Two Russia stories on the front of WSJ today. Troops on the western border, and anarchists in Bakunin's house. https://twitter.com/WSJ/status/766507507304964096

New Manafort investigations today:

Politico: http://www.politico.com/story/2016/0...ilimnik-227181

AP: http://bigstory.ap.org/article/6eed1...uence-campaign

Me: http://fusion.net/story/338016/trump...nato-protests/
Told y'all

Trump chair Paul Manafort was in Kiev advising pro-Russian party as recently as Oct 2015, contra his earlier claim. http://www.politico.com/story/2016/0...ilimnik-227181

Outlaw:

Not 10 words but, for me, relatively brief:

Bottom Line Up Front: The use of such things as informational warfare, cyber warfare and giving money are examples of "hard power" -- not "soft power." (I could, at this point, simply rest my case. But that would be uncharacteristic of me, so hang on for a more detailed explanation.)

With these such "hard power" approaches (exs: informational warfare, cyber warfare and giving money), one seeks to "coerce;" this, rather than to "attract," and/or to "co-opt," as in the case of when one uses "soft power."

Herein to suggest that, in the Old Cold War of yesterday, and indeed in the New/Reverse Cold War of today, possibly the very best, the most useful and the most readily available "soft power" weapon to (a) ALL "resisting transformation" states and societies of (b) ANY era was, and still is, their unique culture, their unique values, their unique history, to wit: the matters that often caused/allowed these "outlying" states and societies to achieve a degree of significant power, pride and independence. (Matters that these such states and societies believe will be lost through such things as "transformation" and "incorporation?")

In the Old Cold War of yesterday, and indeed in the New/Reverse Cold War of today, the use of "soft power" alone -- by those seeking to transform the Rest of the World -- has proven to be highly insufficient/inadequate to the "transforming the Rest of the World" task at hand.

Why? Because both our, and the communists, thoughts re: such things as "universal values" and "the end of history" ultimately have proven to be erroneous/fantasy.

Accordingly, we now find:

a. The current group of nations attempting to transform the Rest of the World (the U.S./the West today) having to revert to the use of "hard power;" this, to see their "transforming the Rest of the World" mission through. And, likewise, we now see::

b. The current group of nations resisting transformation (for example: Russia, China, Iran, etc.), likewise, embracing various forms of "hard power;" this, to help them see their -- diametrically opposed -- "resisting transformation" missions through.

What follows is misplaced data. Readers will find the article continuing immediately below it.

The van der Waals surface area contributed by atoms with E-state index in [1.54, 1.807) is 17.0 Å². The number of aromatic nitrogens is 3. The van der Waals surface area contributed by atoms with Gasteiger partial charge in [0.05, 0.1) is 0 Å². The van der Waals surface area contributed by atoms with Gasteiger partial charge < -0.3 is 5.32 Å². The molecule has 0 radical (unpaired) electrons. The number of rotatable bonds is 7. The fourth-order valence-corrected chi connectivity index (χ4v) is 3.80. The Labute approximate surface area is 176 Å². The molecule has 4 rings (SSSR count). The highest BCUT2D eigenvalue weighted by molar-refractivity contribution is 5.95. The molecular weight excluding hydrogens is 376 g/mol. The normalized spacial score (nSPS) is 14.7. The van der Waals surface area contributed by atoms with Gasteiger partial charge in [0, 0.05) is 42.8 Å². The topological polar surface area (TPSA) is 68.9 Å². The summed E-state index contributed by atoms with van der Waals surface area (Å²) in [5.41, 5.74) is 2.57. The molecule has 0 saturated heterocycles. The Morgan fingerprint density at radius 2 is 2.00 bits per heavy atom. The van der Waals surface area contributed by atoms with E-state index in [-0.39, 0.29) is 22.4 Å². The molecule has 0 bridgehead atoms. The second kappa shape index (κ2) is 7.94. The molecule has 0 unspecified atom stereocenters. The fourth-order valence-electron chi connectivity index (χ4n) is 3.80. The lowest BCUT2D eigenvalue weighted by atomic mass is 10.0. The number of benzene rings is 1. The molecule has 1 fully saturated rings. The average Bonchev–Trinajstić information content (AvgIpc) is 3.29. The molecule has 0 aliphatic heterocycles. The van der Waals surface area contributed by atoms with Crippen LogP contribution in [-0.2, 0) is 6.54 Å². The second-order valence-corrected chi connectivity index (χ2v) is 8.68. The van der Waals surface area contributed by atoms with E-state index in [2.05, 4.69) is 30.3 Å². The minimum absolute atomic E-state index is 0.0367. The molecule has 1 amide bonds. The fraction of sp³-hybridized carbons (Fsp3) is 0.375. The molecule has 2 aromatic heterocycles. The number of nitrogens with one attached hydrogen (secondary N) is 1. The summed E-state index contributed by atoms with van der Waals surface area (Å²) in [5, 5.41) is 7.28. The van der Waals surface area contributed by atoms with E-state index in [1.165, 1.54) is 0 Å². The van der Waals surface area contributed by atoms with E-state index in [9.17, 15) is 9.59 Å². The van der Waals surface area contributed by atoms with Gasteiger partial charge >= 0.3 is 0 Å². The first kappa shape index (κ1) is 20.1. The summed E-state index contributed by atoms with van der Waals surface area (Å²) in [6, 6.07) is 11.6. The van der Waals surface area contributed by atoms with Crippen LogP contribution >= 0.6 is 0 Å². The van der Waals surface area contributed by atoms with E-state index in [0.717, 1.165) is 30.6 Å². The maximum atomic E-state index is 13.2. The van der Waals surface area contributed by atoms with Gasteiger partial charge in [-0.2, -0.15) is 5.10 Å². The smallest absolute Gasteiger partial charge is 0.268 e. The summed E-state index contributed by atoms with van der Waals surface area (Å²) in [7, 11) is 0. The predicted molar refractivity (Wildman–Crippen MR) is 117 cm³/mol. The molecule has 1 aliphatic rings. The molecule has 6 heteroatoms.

Q: In general then, what should we expect/what are we seeing -- from both sides -- in the New/Reverse Cold War of today?

A: The adoption and use -- much as in the Old Cold War -- of such "hard power" governing approaches as those that come under the heading of "political warfare" -- and "unconventional warfare" used/utilized in the support of same.

It is within these such governing/overarching concepts and approaches, I believe, that one can find/will find both sides, ultimately, using such subordinate "hard power" weapons as "informational warfare, cyber warfare, massive amounts of cash," etc.

Exact same message, different messengers:

Kremlin/SVR:
http://katehon.com/news/hillary-clin...gical-problems

#Trump2016:
https://twitter.com/thedailybeast/st...87009501990913

Russian informational warfare/influence operations well underway inside the US...part and parcel of Russian non linear warfare that we should never forget is always in gear

One of Trump campaign chief's most trusted aides is a former KGB agent. A must read this morning
http://www.politico.eu/article/paul-...nald-trump-us/

Outlaw (et al.):

In conflicts in which:

a. One great nation/group of great nations seeks to transform the Rest of the World more along this/these great nation's -- very strange (ex: think "secular") -- political, economic and social lines (as was the case with the Soviets/the communist in the Old Cold War of yesterday; and as is the case with the U.S./the West in the New/Reverse Cold War of today) and

b. The Rest of the World -- not wishing to be so adversely and profanely "transformed" -- acts so as to resist such unwanted transformations.

In such conflicts as these, the best "soft power" weapon that the "resisting transformation" nations would seem have -- at both their immediate and common disposal -- is their very own individuality, their very own uniqueness; this, as relates to both their own specific way of life, their own specific way of governance, etc., and, indeed, their own specific/unique values, attitudes and beliefs which underpin same.

Accordingly, it would be illogical for these such "resisting transformation" nations not to (a) immediately marshal and immediately make use of these such readily available, and extremely valuable, "soft power" resources and (b) immediately apply these such "soft power" resources to the ongoing "resisting transformation" fight at hand.